Max Verstappen and Lewis Hamilton's collision while fighting over the lead of the British Grand Prix has ignited a lot of debate in the paddock already, with both sides feeling they are the innocent party.
The stewards gave Hamilton a ten second time penalty for the collision, as well as two penalty points, while Verstappen has been taken to hospital for precautionary checks.
The furious debate has also been going on at RN365 towers, with our F1 journalists arguing about who was to blame..
Thomas Maher: A desperate display from Hamilton and Mercedes
To begin with, I figured that it was a racing incident between two hard charging drivers that didn't want to yield. But, having watched the replays and slow-mos over and over again, I'm more inclined to think that Hamilton was extremely lucky to get away with a mistake and, not only that, benefitted massively from it.
Verstappen clearly left enough room for Hamilton to make the corner, with Lewis understeering into the right rear of the Red Bull and taking Max out of the race.
Of course, there's nothing wrong with an occasional incident like that, even if it did hint at the desperation under Hamilton's helmet as the Red Bull remained marginally in front. It's the response to that from Hamilton and Mercedes that has left a sour taste in the mouth.
Doubling down with an abject refusal to apologise and, instead, blaming Verstappen's aggression when you've understeered into the rear side of your competitor isn't a good look. Nor is it a good look to be so celebratory when your mistake has sent your competitor to the hospital, although it appears Mercedes hadn't told Hamilton that fact until after the race itself.
I don't believe there was anything malicious to the move in the first place, but Hamilton and Mercedes' response to it has been tone deaf. Hamilton's pointing of the finger at Verstappen almost has the tone of 'Verstappen had it coming', given Max's aggression on the first lap at Imola and Catalunya. But there's a big difference between some bruising driving at the opening corner of a race, and a high speed flick like Copse.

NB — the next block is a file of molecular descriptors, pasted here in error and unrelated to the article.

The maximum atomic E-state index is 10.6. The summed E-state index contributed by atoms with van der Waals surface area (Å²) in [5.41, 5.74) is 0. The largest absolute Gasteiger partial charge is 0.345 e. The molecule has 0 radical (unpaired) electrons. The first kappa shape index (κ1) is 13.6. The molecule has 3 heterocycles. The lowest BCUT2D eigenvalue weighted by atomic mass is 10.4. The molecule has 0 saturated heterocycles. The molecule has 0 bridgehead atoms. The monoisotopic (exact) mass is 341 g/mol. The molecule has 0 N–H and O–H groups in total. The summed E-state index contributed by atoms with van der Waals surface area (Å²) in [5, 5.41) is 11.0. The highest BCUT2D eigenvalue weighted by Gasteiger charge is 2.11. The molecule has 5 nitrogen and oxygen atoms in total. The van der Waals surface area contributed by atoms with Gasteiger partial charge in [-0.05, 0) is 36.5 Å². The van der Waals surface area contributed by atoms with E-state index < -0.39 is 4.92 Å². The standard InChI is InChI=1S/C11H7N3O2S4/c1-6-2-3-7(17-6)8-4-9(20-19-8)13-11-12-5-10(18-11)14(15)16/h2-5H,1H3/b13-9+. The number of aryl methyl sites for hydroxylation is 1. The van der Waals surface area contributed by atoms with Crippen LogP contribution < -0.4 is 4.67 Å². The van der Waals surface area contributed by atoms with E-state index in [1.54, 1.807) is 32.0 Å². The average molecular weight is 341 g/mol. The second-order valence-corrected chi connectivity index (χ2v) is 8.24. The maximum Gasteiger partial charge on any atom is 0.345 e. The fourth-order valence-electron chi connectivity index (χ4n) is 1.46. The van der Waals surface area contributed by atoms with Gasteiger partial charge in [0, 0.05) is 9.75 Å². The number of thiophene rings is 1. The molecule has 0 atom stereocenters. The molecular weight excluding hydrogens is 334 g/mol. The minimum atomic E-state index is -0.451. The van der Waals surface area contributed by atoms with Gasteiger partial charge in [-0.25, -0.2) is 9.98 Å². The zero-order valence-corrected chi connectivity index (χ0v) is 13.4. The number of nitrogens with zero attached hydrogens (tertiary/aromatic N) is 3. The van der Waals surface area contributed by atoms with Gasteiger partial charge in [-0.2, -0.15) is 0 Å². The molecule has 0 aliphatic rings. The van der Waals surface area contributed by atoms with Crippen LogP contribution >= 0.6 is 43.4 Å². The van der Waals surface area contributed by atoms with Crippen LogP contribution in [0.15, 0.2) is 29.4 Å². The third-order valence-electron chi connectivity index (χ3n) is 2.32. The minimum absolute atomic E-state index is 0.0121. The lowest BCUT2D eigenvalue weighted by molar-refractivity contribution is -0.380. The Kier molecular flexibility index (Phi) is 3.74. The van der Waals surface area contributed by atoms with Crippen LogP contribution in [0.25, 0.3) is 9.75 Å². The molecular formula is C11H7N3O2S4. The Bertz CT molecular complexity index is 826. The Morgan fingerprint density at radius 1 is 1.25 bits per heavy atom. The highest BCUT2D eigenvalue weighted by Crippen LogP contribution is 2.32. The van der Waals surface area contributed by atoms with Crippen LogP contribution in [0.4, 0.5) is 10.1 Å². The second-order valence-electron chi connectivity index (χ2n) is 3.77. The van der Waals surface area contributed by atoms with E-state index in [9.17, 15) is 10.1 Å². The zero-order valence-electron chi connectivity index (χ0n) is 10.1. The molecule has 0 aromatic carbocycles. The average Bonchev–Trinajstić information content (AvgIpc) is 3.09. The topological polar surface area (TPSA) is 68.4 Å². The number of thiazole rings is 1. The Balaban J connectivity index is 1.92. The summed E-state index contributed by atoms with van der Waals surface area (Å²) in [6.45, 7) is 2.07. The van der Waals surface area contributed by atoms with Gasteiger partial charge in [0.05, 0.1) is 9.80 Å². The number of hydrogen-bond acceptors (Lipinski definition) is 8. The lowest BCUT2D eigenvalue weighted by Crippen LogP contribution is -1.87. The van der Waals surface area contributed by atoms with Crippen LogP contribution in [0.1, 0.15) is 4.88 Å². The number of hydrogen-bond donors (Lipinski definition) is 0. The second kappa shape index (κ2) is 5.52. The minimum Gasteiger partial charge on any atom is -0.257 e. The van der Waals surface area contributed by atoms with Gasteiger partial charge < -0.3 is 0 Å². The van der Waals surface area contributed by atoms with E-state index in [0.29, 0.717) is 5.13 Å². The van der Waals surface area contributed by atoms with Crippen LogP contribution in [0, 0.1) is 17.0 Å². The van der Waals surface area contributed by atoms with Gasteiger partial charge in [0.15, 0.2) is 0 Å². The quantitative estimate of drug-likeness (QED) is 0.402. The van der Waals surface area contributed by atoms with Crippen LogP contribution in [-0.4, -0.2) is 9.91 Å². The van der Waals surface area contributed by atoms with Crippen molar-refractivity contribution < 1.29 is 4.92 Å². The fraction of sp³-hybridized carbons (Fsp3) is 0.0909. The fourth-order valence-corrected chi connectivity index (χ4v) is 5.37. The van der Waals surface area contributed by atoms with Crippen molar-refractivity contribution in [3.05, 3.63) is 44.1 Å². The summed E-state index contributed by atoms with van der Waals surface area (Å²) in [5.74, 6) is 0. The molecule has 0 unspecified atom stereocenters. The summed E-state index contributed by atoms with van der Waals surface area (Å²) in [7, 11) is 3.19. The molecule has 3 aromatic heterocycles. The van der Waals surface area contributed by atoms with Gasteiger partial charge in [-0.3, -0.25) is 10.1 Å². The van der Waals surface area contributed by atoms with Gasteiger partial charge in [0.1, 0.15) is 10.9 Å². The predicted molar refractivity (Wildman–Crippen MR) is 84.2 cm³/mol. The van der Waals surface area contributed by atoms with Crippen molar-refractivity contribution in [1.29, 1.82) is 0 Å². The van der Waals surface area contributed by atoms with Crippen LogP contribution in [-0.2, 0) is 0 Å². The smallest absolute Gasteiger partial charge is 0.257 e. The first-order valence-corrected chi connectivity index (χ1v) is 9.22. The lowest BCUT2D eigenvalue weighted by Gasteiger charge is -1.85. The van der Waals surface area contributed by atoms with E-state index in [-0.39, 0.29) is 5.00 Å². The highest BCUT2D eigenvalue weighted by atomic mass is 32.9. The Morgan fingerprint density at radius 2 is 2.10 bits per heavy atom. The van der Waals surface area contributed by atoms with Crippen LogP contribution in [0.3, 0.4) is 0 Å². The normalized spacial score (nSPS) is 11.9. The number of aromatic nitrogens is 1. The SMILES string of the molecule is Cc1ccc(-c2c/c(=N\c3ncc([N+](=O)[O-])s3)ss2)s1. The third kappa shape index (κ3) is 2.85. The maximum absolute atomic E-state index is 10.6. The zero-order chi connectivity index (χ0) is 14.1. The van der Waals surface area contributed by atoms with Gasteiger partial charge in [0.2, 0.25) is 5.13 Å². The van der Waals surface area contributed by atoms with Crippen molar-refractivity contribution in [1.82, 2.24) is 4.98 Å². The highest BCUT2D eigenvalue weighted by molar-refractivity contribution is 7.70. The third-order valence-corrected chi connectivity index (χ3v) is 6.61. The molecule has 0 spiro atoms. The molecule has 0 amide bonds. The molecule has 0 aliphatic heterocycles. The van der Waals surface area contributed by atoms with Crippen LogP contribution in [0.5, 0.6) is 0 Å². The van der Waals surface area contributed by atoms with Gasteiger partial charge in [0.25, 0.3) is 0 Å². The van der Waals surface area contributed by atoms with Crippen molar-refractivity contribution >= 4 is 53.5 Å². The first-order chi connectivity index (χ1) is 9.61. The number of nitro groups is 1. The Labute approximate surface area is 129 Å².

The penalty was also insufficient, given that it was almost the lightest penalty that could be awarded to Hamilton. A penalty that allows Mercedes to 'work around' it in terms of timing the stop in order to ensure minimal time loss isn't sufficient penalty. Had Hamilton been given a ten second stop and go penalty, which is required to be served within three laps, that would have been a far more fitting penalty, considering the stewards found Hamilton predominantly to blame.
Nigel Chiu: Verstappen left enough room
Hamilton was clearly at fault. He completely misjudged things, but we have to remember the championship protagonists were going at 300km/h side by side into one of the fastest corners on the planet.
Verstappen even turned out slightly to give more than enough room. A drive-through penalty is probably the right punishment and Hamilton was very lucky to not have any suspension damage.
He’s been riding his luck so far this year but, just like Imola, his comeback drive was brilliant. The incident will perhaps overshadow his home win and it’s probably right given the severity of the crash for Verstappen.
I’m just happy that Verstappen managed to walk away from a horrific accident. Without doubt, the battle has now become a war between Mercedes and Red Bull.
Adriano Boin: It was only a matter of time, but Lewis was ultimately at fault
The two have raced hard but fair so far this season, so it was only a matter of time before the two came together.
Max Verstappen has been the aggressor on more than one occasion, and it looked as though Lewis Hamilton had finally had enough.
Having seen Verstappen take Sprint Qualifying on Saturday in front of the British fans, I can’t help but feel that Lewis entered Sunday’s race with a mindset that he would do all that he could to slow down his championship rival. On other occasions he’s shown a willingness to take a step back and look at the whole picture, but that clearly wasn’t the case on Sunday.
Nevertheless, I believe Hamilton was at fault. While I don’t believe there was any malicious intent from the Mercedes driver, it was a very aggressive move at a high-speed corner that was always going to be tough to pull off.
Verstappen gave him enough room on track, however Lewis understeered into the corner and touched the Red Bull driver.
While you can argue about whether the 10-second penalty was enough, it doesn’t take away from Hamilton’s impressive recovery drive. It also takes the fight for the championship to a level we haven’t seen before in 2021.